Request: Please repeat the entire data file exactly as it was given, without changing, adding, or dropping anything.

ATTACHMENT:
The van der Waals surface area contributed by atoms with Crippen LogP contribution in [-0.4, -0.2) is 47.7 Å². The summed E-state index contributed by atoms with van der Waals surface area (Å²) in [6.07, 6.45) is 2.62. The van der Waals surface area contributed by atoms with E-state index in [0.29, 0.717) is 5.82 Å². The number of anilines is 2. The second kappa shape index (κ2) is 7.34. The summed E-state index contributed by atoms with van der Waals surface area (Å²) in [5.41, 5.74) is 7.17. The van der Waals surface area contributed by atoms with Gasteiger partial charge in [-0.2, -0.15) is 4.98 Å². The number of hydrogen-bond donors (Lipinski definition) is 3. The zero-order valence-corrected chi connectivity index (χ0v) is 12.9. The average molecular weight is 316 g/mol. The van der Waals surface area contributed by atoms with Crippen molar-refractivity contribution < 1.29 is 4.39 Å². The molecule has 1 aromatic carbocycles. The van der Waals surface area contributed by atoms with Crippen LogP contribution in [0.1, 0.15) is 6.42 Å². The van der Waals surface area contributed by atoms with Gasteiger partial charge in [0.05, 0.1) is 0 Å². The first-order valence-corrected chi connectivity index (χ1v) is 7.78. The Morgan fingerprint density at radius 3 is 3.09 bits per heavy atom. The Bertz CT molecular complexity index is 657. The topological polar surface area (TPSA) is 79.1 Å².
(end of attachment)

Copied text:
The van der Waals surface area contributed by atoms with Crippen LogP contribution in [-0.4, -0.2) is 47.7 Å². The summed E-state index contributed by atoms with van der Waals surface area (Å²) in [6.07, 6.45) is 2.62. The van der Waals surface area contributed by atoms with E-state index in [0.29, 0.717) is 5.82 Å². The number of anilines is 2. The second kappa shape index (κ2) is 7.34. The summed E-state index contributed by atoms with van der Waals surface area (Å²) in [5.41, 5.74) is 7.17. The van der Waals surface area contributed by atoms with Gasteiger partial charge in [-0.2, -0.15) is 4.98 Å². The number of hydrogen-bond donors (Lipinski definition) is 3. The zero-order valence-corrected chi connectivity index (χ0v) is 12.9. The average molecular weight is 316 g/mol. The van der Waals surface area contributed by atoms with Crippen molar-refractivity contribution < 1.29 is 4.39 Å². The molecule has 1 aromatic carbocycles. The van der Waals surface area contributed by atoms with Crippen LogP contribution in [0.1, 0.15) is 6.42 Å². The van der Waals surface area contributed by atoms with Gasteiger partial charge in [0.05, 0.1) is 0 Å². The first-order valence-corrected chi connectivity index (χ1v) is 7.78. The Morgan fingerprint density at radius 3 is 3.09 bits per heavy atom. The Bertz CT molecular complexity index is 657. The topological polar surface area (TPSA) is 79.1 Å².